Sunday, April 22, 2012


"Living's mostly wasting time
I waste my share of mine
but it never feels too good
so let's not take too long"
—Townes Van Zandt, "To Live Is To Fly"

"How can you waste time? Man, that's ridiculous."
—William J. Craddock, Be Not Content

Friday, April 06, 2012

I Made My Bones When You Were Going Out With Cheerleaders

In a recent interview, The Onion's AV Club asked Alex Rocco, now appearing on Magic City, about Peter O'Toole.

AVC: Did you toss a few back with him? It seems like you almost would’ve felt obliged to.

AR: Oh, yeah. [Laughs.] Yeah, but, you know, he was really a strange way. Because I was in The Godfather, playing Moe Green, he kind of in his own screwed-up way thought I was connected to the mob. Truly. He’d just be, like, “Oh, Rocco, I know what you people do...” [Laughs.]

He was slightly more forthcoming with his hometown paper, the Boston Herald.

“I learned to bet the Red Sox, the Celtics, Suffolk Downs. I thought it was a glorious life—pull up to the doughnut shop, spread out and plan your day,” he recalled.

At 20, he was busted and ended up in the Middlesex County House of Correction in Billerica.

“I was only supposed to do 90 days, but my mom went to the judge and I didn’t make parole,” Rocco said, recalling the teaching moment that earned him 10 months. “I realized I never wanted to be locked up again.”

A flip of a coin (L.A. or Miami) brought him to the West Coast. In his first job, he played a henchman in two episodes of the 1967 TV series “Batman.”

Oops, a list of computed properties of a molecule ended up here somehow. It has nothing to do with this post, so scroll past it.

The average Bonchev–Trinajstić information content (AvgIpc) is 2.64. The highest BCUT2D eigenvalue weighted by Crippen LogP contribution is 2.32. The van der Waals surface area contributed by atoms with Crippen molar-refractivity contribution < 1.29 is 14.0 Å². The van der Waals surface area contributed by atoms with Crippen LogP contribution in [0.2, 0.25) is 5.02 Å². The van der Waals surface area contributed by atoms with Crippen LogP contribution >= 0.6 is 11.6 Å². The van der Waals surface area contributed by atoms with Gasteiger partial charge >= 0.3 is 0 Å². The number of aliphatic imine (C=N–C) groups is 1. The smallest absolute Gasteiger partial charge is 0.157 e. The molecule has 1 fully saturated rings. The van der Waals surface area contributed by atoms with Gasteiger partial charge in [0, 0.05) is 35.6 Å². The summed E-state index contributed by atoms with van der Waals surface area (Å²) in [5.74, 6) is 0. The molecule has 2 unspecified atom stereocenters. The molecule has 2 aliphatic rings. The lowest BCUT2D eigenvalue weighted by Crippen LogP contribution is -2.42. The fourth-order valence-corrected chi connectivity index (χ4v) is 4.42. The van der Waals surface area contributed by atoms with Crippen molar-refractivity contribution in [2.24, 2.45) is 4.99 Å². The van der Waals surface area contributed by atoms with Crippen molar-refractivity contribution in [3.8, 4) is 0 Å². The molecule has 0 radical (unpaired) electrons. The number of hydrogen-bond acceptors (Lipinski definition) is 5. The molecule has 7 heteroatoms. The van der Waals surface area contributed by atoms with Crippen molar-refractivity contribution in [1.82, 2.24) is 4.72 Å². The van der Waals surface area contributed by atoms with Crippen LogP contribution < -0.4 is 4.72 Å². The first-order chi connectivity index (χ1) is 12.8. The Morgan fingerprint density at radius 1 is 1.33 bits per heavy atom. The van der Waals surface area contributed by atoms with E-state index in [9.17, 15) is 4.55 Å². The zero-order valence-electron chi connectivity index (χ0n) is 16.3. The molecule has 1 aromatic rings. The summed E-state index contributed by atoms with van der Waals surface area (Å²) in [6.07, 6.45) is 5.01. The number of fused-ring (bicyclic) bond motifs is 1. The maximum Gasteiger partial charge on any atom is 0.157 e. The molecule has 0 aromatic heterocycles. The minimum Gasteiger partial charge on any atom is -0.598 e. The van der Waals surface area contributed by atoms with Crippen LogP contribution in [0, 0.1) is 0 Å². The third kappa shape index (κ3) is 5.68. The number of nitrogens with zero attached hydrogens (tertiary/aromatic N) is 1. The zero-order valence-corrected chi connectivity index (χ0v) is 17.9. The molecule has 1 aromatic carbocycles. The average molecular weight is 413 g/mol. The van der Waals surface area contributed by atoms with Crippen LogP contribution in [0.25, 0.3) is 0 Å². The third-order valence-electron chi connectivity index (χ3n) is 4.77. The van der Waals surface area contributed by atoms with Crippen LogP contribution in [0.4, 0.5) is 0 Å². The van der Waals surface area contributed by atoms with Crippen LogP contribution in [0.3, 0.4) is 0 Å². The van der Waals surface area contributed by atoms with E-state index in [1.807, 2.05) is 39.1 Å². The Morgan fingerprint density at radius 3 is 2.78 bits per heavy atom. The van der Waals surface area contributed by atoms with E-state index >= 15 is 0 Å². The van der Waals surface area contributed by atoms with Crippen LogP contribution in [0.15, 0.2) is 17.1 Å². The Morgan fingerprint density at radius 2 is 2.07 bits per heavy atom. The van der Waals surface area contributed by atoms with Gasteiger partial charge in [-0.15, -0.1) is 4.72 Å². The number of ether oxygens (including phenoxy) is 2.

“And I was off to the races,” he said.

His has always been an animated life — and one that usually teetered between life imitating art and art imitating life. Last spring, FBI agents from Massachusetts and New Hampshire knocked on his door, asking questions about Whitey Bulger’s whereabouts.

Here's what the local papers had to say half a century ago about the former Alexander Federico Petricone Jr.:

More here.

Token Heroes

Marvel Two-in-One #6 (November, 1974). Art by George Tuska. Words by Steve Gerber.

Daredevil #119 (March, 1975). Art by Bob Brown. Words by Tony Isabella.

Iron Fist #8 (October, 1976). Art by John Byrne. Words by Chris Claremont.

Thursday, April 05, 2012

The Alamo Remembers

The Midtown in 1933
(Photo: Wurts Brothers collection, via NYPL)

The Metro (nee The Midtown Theater) was built in 1933 by the architectural team of Boak & Paris; by the 1970s it was, like so many old movie palaces, a decrepit porn venue. Although the exterior was declared a historic site in 1989, the New York Times noted that the "original interior molding, statuary, grillework and other ornamentation" were demolished. Repeated attempts to make a go of a new business in the space—including the repertory house Metro Twin—sputtered in the following decades.

Woody Allen visits the Metro; regains the will to live (1986)

As the Metro in 1989
(Photo: Chester Higgins Jr./The New York Times)

Now—hallelujah!—comes word that the Austin-based Alamo Drafthouse Cinema will use the space to "feature five screens of new releases, repertory programming and the Alamo’s unique signature programming." It's a welcome exception to the 21st-century rule of cinema's decay and death.

More here and here.